From: Philippe Verdy (firstname.lastname@example.org)
Date: Tue Jun 03 2003 - 13:12:10 EDT
From: "Kent Karlsson" <email@example.com>
> > Sorry, may be I was chosing the wrong diacritic (I was
> > confused by its name, and I should have verified in the charts).
> > Isn't U+0316 "COMBINING HORN" (combining class 216) what I
> > wanted to use?
> Let me cut my reply short: no.
> > script which already has a lot of them and creates
> > difficulties for their correct placement in the combined
> > glyph-cluster layout, notably because Unicode allows any
> > combination of multiple diacritics on base characters, even
> > though such combinations were never used in any past
> > language, and will probably never be used for the case of
> > multiple diacritics
> There are several cases where two diacritics are applied to the
> same instance of a base letter. Several of which are also encoded
> in precomposed form. There are also cases, for Lithuanian at least,
> but maybe also for other languages, where three diacritics are
> applied to an instance of a base letter, none of these combinations
> have a precomposed version as a single character.
> > combining classes, and not even with Korean which uses its
> > own L+V*T* model,
> L+V+T*. However, technically one *could* have used a base+
> combining characters model also for Hangul.
> > So it seems legitimate to reuse existing diacritics allowing
> > them to create new ligated forms that could be documented as
> > specific to a rare language, and implemented most accurately
> I would strongly recommend against that.
Probably in the Unicode standard, but in practice, many users tha need to write a language will prefer to use such encoding which they think and agree to be better than nothing (PUA means nothing). Extinct forms of old languages need only be encoded by scholars, and they are the reference. If this use allows them to cooperate more easily, they will use it instead of using PUA with all the risks associated to it.
All that is required is that someone in that group of scholars designs a font with slightly altered glyphs for use in that language (I'm not speaking here about Lithuanian, which is a separate language, and not Old French which is the reason why the request was made.)
As far as I know, for Old French, there is asolutely no risk of collision with the use of the "same" diacritic in other languages, and whatever you think, using such encoding still requires defining an agreement.
Who will regulate that: Unicode? Unicode has absolutely no right within private agreements that scholars may adopt together to encode a particular language. If they privately uses some fallback mechanisms to ease their own interchanges for this language, and avoid the constant maintenance cost for PUA reencodings, they can do it.
If ever, later, Unicode consults these scholars (it should), it should just ask to them which abstraction they use, and propose an encoding in BMP or in SMP for the supplementary characters. The need for it will come if these scholar works need a broader diffusion. In the meantime, use of specific glyphs is simple to implement as a font designed specifically to display a modified form of the modern glyph currently represented in Unicode charts (which are NOT exhaustive for all glyph variants, notably for Brahmic scripts and Arabic, and this should be true also for diacritics, which are only a modern technical abstraction of the decomposition of base glyphs that languages consider as one character, and just used to match legacy encoding needs, but does not reflect the actual language usage)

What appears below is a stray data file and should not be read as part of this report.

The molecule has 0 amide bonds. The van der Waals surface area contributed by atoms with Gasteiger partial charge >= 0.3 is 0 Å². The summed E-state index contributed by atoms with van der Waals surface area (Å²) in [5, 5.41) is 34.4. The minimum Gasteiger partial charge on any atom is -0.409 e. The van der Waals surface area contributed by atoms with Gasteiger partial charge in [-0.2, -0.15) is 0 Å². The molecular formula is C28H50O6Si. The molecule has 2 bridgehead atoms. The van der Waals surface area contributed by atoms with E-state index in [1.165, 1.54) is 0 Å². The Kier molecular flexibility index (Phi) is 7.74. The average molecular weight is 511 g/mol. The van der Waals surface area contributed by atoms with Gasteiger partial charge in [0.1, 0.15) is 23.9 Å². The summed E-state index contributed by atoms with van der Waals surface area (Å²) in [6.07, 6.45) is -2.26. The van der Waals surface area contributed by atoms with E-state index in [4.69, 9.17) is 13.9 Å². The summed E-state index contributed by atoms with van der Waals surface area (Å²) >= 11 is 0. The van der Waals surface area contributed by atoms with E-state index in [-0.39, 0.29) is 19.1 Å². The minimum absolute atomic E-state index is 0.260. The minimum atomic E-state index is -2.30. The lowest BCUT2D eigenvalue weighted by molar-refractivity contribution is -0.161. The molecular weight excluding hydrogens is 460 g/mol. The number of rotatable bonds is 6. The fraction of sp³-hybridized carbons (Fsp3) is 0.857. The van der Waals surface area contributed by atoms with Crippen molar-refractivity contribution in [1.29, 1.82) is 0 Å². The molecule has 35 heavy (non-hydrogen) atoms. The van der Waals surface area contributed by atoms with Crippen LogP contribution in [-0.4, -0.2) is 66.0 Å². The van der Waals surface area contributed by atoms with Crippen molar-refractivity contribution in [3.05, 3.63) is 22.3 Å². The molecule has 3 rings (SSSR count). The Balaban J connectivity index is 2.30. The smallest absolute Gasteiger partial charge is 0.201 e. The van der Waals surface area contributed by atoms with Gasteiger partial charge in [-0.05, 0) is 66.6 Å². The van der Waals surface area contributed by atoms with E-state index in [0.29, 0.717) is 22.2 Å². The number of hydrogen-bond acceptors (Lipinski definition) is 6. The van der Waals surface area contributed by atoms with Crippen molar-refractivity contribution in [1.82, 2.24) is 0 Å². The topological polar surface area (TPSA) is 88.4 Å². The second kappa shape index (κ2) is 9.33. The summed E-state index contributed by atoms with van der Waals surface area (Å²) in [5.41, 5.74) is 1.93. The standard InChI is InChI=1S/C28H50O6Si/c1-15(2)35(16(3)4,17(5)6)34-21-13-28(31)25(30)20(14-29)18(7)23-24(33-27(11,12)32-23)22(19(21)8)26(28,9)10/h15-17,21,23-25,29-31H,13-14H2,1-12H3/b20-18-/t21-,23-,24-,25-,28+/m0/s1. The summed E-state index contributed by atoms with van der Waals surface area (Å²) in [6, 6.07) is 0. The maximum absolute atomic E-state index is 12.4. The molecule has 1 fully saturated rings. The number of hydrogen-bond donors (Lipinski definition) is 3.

If Unicode takes some "liberties" with typical language usage, by unifying them quite agressively for technical reasons even if it does not match the semantic, why would non encoded languages be allowed to use such liberties for their needs? After all a A-WITH-HORN character does not exist in Old French, so it does not cause any conflict to encode it like this, considering that Unicode is just a technical constraint, and that such constraints requires some accomodation.
As long as such accomodation is widely accepted by its users, as a good way to limit the impact of a strict modern technical specification, I see no problem in such usage, which best fits the semantics of the characters to represent. Only if there is public interest to revive these glyphs, it will be time to consider a normative representation in Unicode. But such modern usage would be completely unrelated with the usage in Old French as it is clearly not the same language! Scholars need then to consider if it is worth the value to reencode their legacy usage of diacritics in the context of Old French, according to the public need to reuse the same glyphs (not characters!) for a modern use.
Show me a modern use of the exposed glyphs such as L-MOLL, and of course I will militate in favor of a distinct encoding in Unicode (may be y creating a new MOLL diacritic, or as precombined and undecomposable characters that represent the modern use of that glyph as an abstract character.
Without such use, let some freedom to scholars, as their mutual agreements (and the fact that they are the only authorities for that language) is perfectly valid (Unicode prohibitions should only concern the case where it creates interoperability problems, but PUA will cause much more problems than a use of an approximate mapping to Unicode characters whose semantics best match the character to represent).
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